Microgrids Could be Ideal for Military Bases

According to a report published by The Pew Charitable Trusts in January, the U.S. Department of Defense (DOD) could save hundreds of millions of dollars annually, and improve base security and reliability, by installing more microgrids and renewable power systems.

The report noted that the DOD spends approximately $4 billion a year for energy across its 523 installations, which include more than 280,000 buildings on 2 billion square feet of land.

The benefits extend beyond cost savings, though, into strategic reliability.

"Those military bases provide space for training and housing soldiers, and for research and development facilities and support for overseas operations, such as remote piloting of drones, surveillance, and communications—mission-critical functions that are increasingly jeopardized by major power outages, which are growing in number and severity across the United States," states the report.

In fact, according to the report, the U.S. Navy alone experienced more than 900 outages at its installations in 2015.

"This trend is particularly troubling for U.S. military bases, which are almost entirely reliant on an aging, antiquated commercial electric grid for power," the report states. "Bolstering energy security at military bases would help the Defense Department avoid costly and critical interruptions to some of its most important missions."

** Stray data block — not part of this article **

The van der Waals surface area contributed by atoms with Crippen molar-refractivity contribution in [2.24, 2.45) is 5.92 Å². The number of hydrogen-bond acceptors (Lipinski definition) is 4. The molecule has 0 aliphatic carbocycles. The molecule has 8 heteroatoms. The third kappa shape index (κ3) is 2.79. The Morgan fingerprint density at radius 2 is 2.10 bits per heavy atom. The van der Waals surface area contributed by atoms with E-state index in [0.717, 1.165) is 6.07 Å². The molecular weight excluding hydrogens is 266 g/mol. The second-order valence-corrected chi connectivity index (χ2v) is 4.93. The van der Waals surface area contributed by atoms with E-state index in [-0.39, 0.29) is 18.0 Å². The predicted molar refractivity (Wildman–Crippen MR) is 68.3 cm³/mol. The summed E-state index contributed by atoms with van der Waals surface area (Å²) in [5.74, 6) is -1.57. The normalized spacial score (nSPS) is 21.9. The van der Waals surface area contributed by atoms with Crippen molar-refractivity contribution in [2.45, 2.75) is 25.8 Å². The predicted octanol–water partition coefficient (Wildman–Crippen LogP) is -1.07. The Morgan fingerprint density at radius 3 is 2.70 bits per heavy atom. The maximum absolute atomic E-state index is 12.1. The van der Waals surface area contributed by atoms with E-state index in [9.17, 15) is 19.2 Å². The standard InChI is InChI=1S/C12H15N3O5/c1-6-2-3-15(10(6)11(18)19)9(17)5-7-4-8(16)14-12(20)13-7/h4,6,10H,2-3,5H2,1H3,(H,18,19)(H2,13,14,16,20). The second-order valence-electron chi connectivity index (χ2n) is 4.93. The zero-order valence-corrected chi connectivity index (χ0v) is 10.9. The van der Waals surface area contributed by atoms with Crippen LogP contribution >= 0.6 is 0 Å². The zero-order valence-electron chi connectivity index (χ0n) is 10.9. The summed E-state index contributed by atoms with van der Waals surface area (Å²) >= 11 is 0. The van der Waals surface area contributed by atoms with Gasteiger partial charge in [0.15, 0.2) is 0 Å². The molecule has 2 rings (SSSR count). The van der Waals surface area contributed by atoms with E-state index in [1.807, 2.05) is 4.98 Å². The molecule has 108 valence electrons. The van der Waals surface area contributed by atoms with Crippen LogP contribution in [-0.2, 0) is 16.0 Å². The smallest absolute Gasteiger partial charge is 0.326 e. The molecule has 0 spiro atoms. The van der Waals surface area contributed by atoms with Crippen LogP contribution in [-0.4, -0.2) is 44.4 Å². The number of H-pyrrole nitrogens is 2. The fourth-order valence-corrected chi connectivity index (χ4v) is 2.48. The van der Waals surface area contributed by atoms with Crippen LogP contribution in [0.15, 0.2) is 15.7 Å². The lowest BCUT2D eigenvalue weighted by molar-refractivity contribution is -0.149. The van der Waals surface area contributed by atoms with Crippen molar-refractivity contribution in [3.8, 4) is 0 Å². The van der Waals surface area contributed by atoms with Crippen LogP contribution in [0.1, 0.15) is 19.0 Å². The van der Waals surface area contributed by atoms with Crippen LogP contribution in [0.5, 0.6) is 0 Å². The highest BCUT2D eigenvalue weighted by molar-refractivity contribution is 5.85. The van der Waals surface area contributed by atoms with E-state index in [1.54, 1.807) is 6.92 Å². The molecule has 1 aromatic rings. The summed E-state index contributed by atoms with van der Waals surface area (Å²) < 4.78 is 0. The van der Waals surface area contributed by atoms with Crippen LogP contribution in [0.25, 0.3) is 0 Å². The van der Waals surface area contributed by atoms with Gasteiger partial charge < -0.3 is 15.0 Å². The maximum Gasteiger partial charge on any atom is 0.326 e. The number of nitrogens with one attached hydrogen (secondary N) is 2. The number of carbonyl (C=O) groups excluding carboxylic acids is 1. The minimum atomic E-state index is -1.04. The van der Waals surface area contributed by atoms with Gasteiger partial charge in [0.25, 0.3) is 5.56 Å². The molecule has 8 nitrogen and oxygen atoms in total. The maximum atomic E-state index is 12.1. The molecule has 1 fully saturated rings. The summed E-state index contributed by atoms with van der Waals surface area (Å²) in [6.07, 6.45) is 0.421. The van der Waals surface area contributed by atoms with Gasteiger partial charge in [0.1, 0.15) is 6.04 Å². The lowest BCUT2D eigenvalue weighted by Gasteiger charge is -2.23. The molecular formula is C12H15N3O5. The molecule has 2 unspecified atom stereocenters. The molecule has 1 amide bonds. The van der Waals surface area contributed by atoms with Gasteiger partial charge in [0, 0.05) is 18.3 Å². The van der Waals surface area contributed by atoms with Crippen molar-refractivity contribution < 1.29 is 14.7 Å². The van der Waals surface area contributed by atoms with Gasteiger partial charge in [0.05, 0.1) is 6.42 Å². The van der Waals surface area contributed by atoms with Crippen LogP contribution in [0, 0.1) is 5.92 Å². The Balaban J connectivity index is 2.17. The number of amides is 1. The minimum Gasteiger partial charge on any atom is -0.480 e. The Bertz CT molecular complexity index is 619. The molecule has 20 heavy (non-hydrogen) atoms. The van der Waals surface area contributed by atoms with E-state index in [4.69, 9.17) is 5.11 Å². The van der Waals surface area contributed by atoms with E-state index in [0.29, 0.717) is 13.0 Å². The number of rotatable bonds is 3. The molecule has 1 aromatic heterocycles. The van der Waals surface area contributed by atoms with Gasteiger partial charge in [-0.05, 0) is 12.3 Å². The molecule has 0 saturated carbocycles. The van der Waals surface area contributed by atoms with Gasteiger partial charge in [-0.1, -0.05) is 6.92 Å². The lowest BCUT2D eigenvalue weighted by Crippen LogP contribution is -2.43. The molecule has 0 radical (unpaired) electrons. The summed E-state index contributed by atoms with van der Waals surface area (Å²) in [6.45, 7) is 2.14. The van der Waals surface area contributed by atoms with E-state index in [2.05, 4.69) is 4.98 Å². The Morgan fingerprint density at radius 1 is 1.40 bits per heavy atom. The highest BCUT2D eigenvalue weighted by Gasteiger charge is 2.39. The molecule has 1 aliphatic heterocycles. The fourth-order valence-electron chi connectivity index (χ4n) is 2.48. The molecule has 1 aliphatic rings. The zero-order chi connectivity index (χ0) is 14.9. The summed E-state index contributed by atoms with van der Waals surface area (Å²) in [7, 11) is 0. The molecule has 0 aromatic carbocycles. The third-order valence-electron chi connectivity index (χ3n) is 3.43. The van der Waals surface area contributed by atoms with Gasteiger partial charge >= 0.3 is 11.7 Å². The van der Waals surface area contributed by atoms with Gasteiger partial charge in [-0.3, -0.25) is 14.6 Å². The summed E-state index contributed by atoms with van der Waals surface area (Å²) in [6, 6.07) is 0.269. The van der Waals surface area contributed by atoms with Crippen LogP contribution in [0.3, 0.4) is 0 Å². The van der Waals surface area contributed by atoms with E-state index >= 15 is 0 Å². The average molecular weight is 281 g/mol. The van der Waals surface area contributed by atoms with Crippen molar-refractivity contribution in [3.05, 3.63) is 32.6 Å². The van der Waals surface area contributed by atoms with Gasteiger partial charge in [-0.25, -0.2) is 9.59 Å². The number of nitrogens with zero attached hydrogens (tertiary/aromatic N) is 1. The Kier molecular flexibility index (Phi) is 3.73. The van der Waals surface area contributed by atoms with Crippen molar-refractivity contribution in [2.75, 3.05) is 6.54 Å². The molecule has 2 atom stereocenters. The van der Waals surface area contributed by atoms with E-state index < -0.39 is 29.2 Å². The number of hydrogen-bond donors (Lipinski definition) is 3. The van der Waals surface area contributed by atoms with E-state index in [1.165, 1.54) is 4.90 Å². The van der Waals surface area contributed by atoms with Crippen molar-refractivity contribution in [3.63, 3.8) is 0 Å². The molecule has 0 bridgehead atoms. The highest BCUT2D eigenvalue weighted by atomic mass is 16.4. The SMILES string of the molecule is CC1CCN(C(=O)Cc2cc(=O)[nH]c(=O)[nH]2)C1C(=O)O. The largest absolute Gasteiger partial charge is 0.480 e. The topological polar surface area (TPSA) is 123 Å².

The primary strategy for maintaining power on military bases during outages is short-term fuel stockpiles that are used to power stand-alone diesel generators. A large base, for example, typically has between 100 and 200 such units. However, according to the report, "That approach presents challenges, because the generators are not interlinked and are oversized, hard to maintain, and reliant on fuel suppliers that may run out during long-term outages."

The report suggests that advanced microgrids, which it defines as "on-site systems that harness and direct energy from various locally-available sources and that can run independently of the grid," could provide the military with more reliable, flexible, and easy-to-maintain backup power.

"A base that replaces its stand-alone generators with a large-scale microgrid, which is cheaper to operate and maintain, can save $8 million to $20 million over the 20-year life of the system," the report states.

In recent years, of course, the military has introduced microgrids to a number of its bases, some of which can support the entire base's energy needs. To promote even further adoption of microgrids, the report suggests that, "the DOD must update its directives on backup power capabilities, some of which have not been revised in over 20 years; clarify that its energy security requirements prioritize reliability and flexibility; and do more to encourage private sector financing of these systems."

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